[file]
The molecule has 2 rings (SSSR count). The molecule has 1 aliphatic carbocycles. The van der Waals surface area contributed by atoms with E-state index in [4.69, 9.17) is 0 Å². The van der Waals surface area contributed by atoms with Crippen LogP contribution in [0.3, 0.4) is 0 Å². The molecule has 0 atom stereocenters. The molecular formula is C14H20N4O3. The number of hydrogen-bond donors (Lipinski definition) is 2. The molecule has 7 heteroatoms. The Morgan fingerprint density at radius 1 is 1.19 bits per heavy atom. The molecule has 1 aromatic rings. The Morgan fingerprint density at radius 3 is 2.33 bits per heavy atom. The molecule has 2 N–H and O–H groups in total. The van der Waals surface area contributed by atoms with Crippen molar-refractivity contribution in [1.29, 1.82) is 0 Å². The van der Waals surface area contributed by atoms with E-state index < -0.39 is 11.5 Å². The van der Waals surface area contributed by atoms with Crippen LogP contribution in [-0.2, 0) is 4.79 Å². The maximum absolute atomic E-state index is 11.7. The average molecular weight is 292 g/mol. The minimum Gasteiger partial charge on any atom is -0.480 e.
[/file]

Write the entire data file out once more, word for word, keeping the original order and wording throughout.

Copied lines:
The molecule has 2 rings (SSSR count). The molecule has 1 aliphatic carbocycles. The van der Waals surface area contributed by atoms with E-state index in [4.69, 9.17) is 0 Å². The van der Waals surface area contributed by atoms with Crippen LogP contribution in [0.3, 0.4) is 0 Å². The molecule has 0 atom stereocenters. The molecular formula is C14H20N4O3. The number of hydrogen-bond donors (Lipinski definition) is 2. The molecule has 7 heteroatoms. The Morgan fingerprint density at radius 1 is 1.19 bits per heavy atom. The molecule has 1 aromatic rings. The Morgan fingerprint density at radius 3 is 2.33 bits per heavy atom. The molecule has 2 N–H and O–H groups in total. The van der Waals surface area contributed by atoms with Crippen molar-refractivity contribution in [1.29, 1.82) is 0 Å². The van der Waals surface area contributed by atoms with E-state index < -0.39 is 11.5 Å². The van der Waals surface area contributed by atoms with Crippen LogP contribution in [-0.2, 0) is 4.79 Å². The maximum absolute atomic E-state index is 11.7. The average molecular weight is 292 g/mol. The minimum Gasteiger partial charge on any atom is -0.480 e.